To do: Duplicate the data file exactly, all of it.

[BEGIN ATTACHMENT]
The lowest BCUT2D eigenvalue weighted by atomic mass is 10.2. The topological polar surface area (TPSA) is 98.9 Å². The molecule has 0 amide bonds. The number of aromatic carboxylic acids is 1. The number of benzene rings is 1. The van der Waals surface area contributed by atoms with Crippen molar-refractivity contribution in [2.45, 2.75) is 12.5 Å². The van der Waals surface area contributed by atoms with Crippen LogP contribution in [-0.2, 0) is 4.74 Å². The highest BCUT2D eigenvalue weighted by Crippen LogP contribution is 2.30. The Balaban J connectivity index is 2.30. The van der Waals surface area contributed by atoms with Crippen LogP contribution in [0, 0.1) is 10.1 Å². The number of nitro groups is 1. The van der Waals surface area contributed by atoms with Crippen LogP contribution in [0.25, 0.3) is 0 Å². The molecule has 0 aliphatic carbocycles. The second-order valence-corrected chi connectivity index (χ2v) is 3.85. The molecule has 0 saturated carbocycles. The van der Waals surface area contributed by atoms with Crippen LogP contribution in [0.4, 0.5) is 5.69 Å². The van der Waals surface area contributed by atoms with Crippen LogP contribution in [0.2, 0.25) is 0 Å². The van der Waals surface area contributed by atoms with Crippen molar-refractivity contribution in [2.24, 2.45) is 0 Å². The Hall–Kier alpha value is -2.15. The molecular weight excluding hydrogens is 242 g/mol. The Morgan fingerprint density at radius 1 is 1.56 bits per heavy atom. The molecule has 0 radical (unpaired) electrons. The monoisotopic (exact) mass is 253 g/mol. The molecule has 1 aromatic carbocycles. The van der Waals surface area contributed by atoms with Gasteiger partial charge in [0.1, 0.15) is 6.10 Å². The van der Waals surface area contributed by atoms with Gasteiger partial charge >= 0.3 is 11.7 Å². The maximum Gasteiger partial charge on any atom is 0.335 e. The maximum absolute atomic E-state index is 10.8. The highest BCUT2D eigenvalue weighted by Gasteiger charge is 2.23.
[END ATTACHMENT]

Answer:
The lowest BCUT2D eigenvalue weighted by atomic mass is 10.2. The topological polar surface area (TPSA) is 98.9 Å². The molecule has 0 amide bonds. The number of aromatic carboxylic acids is 1. The number of benzene rings is 1. The van der Waals surface area contributed by atoms with Crippen molar-refractivity contribution in [2.45, 2.75) is 12.5 Å². The van der Waals surface area contributed by atoms with Crippen LogP contribution in [-0.2, 0) is 4.74 Å². The highest BCUT2D eigenvalue weighted by Crippen LogP contribution is 2.30. The Balaban J connectivity index is 2.30. The van der Waals surface area contributed by atoms with Crippen LogP contribution in [0, 0.1) is 10.1 Å². The number of nitro groups is 1. The van der Waals surface area contributed by atoms with Crippen LogP contribution in [0.25, 0.3) is 0 Å². The molecule has 0 aliphatic carbocycles. The second-order valence-corrected chi connectivity index (χ2v) is 3.85. The molecule has 0 saturated carbocycles. The van der Waals surface area contributed by atoms with Crippen LogP contribution in [0.4, 0.5) is 5.69 Å². The van der Waals surface area contributed by atoms with Crippen LogP contribution in [0.2, 0.25) is 0 Å². The van der Waals surface area contributed by atoms with Crippen molar-refractivity contribution in [2.24, 2.45) is 0 Å². The Hall–Kier alpha value is -2.15. The molecular weight excluding hydrogens is 242 g/mol. The Morgan fingerprint density at radius 1 is 1.56 bits per heavy atom. The molecule has 0 radical (unpaired) electrons. The monoisotopic (exact) mass is 253 g/mol. The molecule has 1 aromatic carbocycles. The van der Waals surface area contributed by atoms with Gasteiger partial charge in [0.1, 0.15) is 6.10 Å². The van der Waals surface area contributed by atoms with Gasteiger partial charge >= 0.3 is 11.7 Å². The maximum Gasteiger partial charge on any atom is 0.335 e. The maximum absolute atomic E-state index is 10.8. The highest BCUT2D eigenvalue weighted by Gasteiger charge is 2.23.